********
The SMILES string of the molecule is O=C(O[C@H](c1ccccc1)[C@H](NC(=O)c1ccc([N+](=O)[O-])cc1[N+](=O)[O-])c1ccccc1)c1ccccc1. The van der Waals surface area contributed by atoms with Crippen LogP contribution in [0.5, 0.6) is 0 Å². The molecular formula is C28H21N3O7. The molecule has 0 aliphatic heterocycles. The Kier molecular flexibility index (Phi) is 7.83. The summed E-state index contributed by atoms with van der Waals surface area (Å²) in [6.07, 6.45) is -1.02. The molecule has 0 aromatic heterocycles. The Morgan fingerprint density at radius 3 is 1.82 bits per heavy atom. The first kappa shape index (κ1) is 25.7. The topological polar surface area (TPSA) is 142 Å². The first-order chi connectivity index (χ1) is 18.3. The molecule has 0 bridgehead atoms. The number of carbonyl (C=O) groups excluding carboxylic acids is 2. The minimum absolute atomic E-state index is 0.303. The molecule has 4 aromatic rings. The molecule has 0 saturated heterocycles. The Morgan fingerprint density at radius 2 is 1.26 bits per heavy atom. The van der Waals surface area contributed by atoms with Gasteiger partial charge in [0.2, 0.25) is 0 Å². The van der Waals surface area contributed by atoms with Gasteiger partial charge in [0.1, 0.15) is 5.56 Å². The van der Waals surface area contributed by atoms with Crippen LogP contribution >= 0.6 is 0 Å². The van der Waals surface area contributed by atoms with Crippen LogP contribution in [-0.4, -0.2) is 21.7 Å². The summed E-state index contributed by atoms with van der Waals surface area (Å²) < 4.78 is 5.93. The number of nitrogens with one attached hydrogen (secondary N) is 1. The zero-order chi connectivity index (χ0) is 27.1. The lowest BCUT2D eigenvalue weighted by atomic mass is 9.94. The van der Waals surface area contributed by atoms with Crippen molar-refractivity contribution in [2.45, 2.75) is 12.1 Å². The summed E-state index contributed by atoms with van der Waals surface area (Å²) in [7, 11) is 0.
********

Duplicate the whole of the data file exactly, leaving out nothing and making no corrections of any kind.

The SMILES string of the molecule is O=C(O[C@H](c1ccccc1)[C@H](NC(=O)c1ccc([N+](=O)[O-])cc1[N+](=O)[O-])c1ccccc1)c1ccccc1. The van der Waals surface area contributed by atoms with Crippen LogP contribution in [0.5, 0.6) is 0 Å². The molecular formula is C28H21N3O7. The molecule has 0 aliphatic heterocycles. The Kier molecular flexibility index (Phi) is 7.83. The summed E-state index contributed by atoms with van der Waals surface area (Å²) in [6.07, 6.45) is -1.02. The molecule has 0 aromatic heterocycles. The Morgan fingerprint density at radius 3 is 1.82 bits per heavy atom. The first kappa shape index (κ1) is 25.7. The topological polar surface area (TPSA) is 142 Å². The first-order chi connectivity index (χ1) is 18.3. The molecule has 0 bridgehead atoms. The number of carbonyl (C=O) groups excluding carboxylic acids is 2. The minimum absolute atomic E-state index is 0.303. The molecule has 4 aromatic rings. The molecule has 0 saturated heterocycles. The Morgan fingerprint density at radius 2 is 1.26 bits per heavy atom. The van der Waals surface area contributed by atoms with Gasteiger partial charge in [0.2, 0.25) is 0 Å². The van der Waals surface area contributed by atoms with Gasteiger partial charge in [0.1, 0.15) is 5.56 Å². The van der Waals surface area contributed by atoms with Crippen LogP contribution >= 0.6 is 0 Å². The van der Waals surface area contributed by atoms with Crippen LogP contribution in [-0.4, -0.2) is 21.7 Å². The summed E-state index contributed by atoms with van der Waals surface area (Å²) < 4.78 is 5.93. The number of nitrogens with one attached hydrogen (secondary N) is 1. The zero-order chi connectivity index (χ0) is 27.1. The lowest BCUT2D eigenvalue weighted by atomic mass is 9.94. The van der Waals surface area contributed by atoms with Crippen molar-refractivity contribution in [2.45, 2.75) is 12.1 Å². The summed E-state index contributed by atoms with van der Waals surface area (Å²) in [7, 11) is 0.